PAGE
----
Skip to content
All news
  • All news
  • About whales & dolphins
  • Corporates
  • Create healthy seas
  • End captivity
  • Green Whale
  • Prevent bycatch
  • Prevent deaths in nets
  • Science
  • Stop whaling
  • Stranding
hvalur-8-whaling-vessel

Majority of Icelandic people think whaling harms their country’s reputation

A survey of Icelandic people has confirmed that the majority believe whaling damages Iceland's reputation. ...
A magnificent sei whale © Christopher Swann

Japan Begins Commercial Whaling Season

Sei whale © Christopher Swann Japanese whalers have left port to begin this year's annual...

Pumps and conveyor belts. How could more whales help save us?

University of Alaska Fairbanks Master's student, Dana Bloch, retrieves a CTD that is used to...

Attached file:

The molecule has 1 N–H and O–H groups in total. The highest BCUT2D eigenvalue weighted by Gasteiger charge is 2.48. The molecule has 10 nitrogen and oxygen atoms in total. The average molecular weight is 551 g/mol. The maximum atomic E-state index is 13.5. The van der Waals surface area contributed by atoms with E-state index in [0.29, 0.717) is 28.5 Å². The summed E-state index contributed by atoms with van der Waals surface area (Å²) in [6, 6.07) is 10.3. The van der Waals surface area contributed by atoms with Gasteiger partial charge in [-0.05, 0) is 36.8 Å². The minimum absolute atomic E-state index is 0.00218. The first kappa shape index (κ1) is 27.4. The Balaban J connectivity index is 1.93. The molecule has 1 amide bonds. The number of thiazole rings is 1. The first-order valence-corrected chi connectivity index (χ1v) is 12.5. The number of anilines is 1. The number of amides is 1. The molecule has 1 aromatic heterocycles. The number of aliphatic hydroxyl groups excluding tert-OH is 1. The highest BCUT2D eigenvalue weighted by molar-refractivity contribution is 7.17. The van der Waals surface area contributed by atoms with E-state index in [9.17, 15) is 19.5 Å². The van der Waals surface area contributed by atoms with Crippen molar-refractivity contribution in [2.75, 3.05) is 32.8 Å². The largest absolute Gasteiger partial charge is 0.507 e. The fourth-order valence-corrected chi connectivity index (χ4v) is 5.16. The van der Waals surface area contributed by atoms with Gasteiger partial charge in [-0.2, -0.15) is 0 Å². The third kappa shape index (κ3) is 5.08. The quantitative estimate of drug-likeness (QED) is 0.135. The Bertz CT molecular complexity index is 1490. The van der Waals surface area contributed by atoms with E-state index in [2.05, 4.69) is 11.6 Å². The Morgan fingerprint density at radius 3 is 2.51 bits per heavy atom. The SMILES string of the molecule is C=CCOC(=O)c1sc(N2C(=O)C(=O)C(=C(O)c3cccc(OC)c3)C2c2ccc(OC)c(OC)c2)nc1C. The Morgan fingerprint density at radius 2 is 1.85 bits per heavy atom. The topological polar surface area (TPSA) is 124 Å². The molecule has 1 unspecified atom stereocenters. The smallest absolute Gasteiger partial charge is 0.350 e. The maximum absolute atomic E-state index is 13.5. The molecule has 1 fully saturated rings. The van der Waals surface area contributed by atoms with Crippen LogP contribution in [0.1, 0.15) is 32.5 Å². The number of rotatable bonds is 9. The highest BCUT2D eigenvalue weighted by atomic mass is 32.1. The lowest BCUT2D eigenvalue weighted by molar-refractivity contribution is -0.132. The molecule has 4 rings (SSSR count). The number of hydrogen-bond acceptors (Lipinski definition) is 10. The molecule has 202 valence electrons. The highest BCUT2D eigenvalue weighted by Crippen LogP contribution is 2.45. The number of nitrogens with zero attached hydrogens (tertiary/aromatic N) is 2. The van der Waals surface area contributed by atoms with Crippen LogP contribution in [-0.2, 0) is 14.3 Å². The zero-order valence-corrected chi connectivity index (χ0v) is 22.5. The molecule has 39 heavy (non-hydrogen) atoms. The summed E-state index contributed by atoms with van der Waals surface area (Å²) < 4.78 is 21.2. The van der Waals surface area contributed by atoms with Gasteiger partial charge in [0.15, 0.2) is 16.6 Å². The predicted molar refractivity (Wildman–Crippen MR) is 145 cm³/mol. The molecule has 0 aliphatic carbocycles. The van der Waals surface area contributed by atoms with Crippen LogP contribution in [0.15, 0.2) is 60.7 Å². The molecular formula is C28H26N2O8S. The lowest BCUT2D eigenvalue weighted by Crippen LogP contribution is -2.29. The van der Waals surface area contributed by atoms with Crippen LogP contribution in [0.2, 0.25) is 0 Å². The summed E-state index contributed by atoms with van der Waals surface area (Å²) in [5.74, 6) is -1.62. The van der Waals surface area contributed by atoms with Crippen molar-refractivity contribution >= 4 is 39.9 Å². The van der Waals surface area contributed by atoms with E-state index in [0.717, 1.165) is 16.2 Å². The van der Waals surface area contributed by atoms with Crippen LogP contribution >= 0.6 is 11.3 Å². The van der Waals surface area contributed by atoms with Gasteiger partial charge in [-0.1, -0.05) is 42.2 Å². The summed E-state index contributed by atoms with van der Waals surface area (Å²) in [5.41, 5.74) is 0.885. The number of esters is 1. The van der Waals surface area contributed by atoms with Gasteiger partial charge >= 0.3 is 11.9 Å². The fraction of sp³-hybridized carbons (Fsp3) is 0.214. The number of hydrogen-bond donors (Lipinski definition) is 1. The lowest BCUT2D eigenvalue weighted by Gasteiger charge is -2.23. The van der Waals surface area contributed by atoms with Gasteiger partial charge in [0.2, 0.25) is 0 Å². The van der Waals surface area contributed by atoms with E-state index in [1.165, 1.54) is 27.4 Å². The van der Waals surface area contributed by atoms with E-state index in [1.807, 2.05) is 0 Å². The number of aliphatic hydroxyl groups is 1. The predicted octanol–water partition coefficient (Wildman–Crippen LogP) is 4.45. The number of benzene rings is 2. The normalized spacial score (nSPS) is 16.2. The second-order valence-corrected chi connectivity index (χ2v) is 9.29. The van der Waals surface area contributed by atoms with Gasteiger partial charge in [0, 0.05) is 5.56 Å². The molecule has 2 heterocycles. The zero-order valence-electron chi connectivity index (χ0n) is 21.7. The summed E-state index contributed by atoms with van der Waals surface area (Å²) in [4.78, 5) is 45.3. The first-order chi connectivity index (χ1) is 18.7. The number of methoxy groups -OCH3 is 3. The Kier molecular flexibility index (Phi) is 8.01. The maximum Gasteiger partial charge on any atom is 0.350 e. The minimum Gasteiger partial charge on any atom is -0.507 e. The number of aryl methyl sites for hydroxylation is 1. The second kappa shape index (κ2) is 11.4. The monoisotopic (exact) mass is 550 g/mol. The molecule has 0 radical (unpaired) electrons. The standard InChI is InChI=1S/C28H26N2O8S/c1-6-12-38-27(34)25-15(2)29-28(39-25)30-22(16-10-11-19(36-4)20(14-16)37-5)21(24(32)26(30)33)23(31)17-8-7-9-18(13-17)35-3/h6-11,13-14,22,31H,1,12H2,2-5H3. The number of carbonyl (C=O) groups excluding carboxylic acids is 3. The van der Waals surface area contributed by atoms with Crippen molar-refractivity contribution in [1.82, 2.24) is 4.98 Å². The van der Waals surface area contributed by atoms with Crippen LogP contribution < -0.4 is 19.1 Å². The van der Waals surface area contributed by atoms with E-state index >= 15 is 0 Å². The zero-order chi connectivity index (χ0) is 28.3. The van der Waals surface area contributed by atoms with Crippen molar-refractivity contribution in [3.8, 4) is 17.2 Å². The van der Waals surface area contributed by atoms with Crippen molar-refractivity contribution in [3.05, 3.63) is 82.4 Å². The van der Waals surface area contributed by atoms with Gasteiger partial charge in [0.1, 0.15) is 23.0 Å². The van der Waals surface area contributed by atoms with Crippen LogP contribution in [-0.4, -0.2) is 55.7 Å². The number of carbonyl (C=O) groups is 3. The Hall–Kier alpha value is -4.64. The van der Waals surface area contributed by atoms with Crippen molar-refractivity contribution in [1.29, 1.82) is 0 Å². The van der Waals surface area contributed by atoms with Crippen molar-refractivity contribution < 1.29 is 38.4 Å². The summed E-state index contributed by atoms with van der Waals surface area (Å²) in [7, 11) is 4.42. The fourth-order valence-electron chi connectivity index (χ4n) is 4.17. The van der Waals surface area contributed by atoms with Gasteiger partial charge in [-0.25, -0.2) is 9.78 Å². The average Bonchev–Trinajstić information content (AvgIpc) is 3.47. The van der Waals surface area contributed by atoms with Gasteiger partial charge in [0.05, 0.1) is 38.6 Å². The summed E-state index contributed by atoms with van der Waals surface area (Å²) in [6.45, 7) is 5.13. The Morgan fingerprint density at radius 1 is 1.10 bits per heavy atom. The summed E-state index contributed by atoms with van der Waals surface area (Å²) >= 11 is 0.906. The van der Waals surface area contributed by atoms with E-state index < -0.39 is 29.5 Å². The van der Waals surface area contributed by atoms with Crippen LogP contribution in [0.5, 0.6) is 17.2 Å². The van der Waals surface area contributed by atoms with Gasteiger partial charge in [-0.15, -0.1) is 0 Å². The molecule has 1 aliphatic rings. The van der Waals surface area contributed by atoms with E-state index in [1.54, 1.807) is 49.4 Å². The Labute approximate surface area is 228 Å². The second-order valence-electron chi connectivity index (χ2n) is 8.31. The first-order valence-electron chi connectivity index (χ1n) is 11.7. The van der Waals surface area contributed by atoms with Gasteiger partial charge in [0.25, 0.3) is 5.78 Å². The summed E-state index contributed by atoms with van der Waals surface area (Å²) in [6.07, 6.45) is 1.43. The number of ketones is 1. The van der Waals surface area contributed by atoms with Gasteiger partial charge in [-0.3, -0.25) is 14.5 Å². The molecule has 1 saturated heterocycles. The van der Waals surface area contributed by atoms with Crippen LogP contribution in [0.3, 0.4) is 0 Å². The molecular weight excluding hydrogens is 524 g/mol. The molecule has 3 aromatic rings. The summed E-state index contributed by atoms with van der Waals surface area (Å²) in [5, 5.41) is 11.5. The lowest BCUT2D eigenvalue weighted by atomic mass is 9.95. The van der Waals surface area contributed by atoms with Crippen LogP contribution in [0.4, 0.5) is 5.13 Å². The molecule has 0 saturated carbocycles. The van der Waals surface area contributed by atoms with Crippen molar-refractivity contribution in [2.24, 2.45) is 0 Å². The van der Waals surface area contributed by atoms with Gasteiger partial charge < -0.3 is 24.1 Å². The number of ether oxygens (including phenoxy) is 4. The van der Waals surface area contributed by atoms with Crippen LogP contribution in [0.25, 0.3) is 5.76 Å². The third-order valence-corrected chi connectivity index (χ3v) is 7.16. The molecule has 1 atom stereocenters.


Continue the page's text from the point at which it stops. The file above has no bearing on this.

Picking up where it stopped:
Humpback whales in Alaska

Pumps and conveyor belts. How could more whales help save us?

We are excited to announce backing for two ground-breaking research projects to assess the little...

Police launch investigation into dolphin harassment

Devon and Cornwall Police in the UK are looking into an incident where up to 25 small vessels reportedly harassed a pod of bottlenose dolphins in Camel Estuary on Saturday, 20th July.

It is believed one of the dolphins may have been hit by a boat and killed as a result.

Harassing dolphins in this way may seem harmless but it can disrupt feeding and hunting patterns, the nursing of young, and can result in injury or death if they are struck by a vessel . Boats should approach any whale or dolphin with great care, keep their distance, and limit speed and time spent near these creatures.  Harassment is a criminal offence under the Wildlife and Countryside Act 1981 and anyone with information about this particular incident is being asked to contact the police on 101 quoting log reference 399 210713.